He also asks a smart follow up question, though: why does it feel as if beer might be ‘dead’?
“I think what’s happening now is what Buddhists call ‘the suffering of change.’ For a good decade, beer was incredibly exciting. Breweries opened like crazy, new styles were reshaping the landscape, and everyone was getting into good beer. For a decade, craft beer was the fun party and everyone wanted to be there. For those of us who got used to that mode of being—or who didn’t know anything else—2023 has the feel of the hangover after the party. We have vague regrets and our moods are dark.”
Stan Hieronymus also disagreed but outsourced the commentary to commenters on Facebook who said things like this:
“Since I started home brewing 47 years ago, the US has gone from less than 100 breweries in the US to over 10,000 today. You can get fresh beer on tap at a brewery in nearly any mid-sized town in the US and in a myriad of styles! The revolution is complete.”
Via Mastodon Chris Begley says:
“I think it is less exciting only because we take it for granted…. I can go to virtually any bar now and expect 2-3 good lagers, 2-3 good IPAs, and a variety of others, like a saison or a sour. This was not the case 20 or 30 years ago.”
Does beer need to be exciting?
Steve Hannigan put forward a point of view we expected to hear from a few people:
“Beer doesn’t have to be exciting,” says Tom Hennessy at Substack, echoing Steve. “It just has to be good and worth the price. What matters more to me is the setting where you are drinking the beer. It has to be fun, comfortable and the medium for sharing that beer with good friends.”
And Christopher Gooch, again, says:
“I don’t come across as very passionate about beer, but I am very easily satisfied. Good beer, sometimes exceptional, a comfortable venue with an atmosphere when I want it, or chilled out when I need it, and a welcome. Familiar or novel, the tingle when you push open the door can be crushed too easily by surly, dour or cookie cutter vibes.”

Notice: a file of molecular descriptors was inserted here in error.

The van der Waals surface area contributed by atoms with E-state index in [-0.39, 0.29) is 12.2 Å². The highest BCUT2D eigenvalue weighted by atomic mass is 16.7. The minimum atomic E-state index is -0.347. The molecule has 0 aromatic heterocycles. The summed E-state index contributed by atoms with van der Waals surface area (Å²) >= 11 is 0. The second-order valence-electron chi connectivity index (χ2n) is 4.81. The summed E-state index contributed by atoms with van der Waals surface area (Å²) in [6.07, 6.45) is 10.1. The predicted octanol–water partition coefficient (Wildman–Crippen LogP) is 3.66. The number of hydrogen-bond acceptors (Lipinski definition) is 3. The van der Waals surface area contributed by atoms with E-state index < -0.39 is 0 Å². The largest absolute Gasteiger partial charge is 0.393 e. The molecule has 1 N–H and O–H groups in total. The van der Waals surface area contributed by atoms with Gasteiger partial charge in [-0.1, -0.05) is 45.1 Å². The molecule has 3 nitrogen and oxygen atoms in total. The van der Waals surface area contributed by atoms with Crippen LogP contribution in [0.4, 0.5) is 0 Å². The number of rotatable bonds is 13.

In a comment on Substack Nick wrote:
“I think we make a potential mistake in always trying to find the Next Big Thing. Not that I’m against change and progress of course. Example 1: I’ve recently started to commute into London one day a week after 3 years of near 100% working from home. I used to commute 4 or 5 times a week. Having this one day, in the middle of the week, has sort of become my Big Day Out in London and, because it’s just one day per week, I don’t have to rush home as soon as I clock off. This has enabled me to start revisiting some of the old haunts and simply enjoy the simplicity of a well-kept pint, new or old. I also can get off the train halfway home to explore some of the outlying, suburban gems such as one in the Wood, Petts Wood. It’s made me realise that focusing on high quality beer (from whichever container), and making the effort to find it, is simply enough…”
“I still get a thrill out of travelling to drink beers that have a sense of place,” says Andy Holmes in a comment on Substack. “Whether that be Rauchbier in Franconia or mild in the Black Country. Planning itineraries and visiting destination pubs, also excitingI Walking into a pub and seeing a list of 12 similar tasting IPAs is much less exciting.”
In his own post inspired by ours Mikey Seay writes:
“We got to the top of the mountain and now we’re all, ‘Are there, like, any other mountains or what?’… I think we just need to be happy. Contentment is a good thing… Beer has peaked and we just enjoy it while we still do what we can to keep the party quietly continuing.”
Or, as Paul put it in an email:
“I guess the thrill has gone for me. But I’ll still drink on.”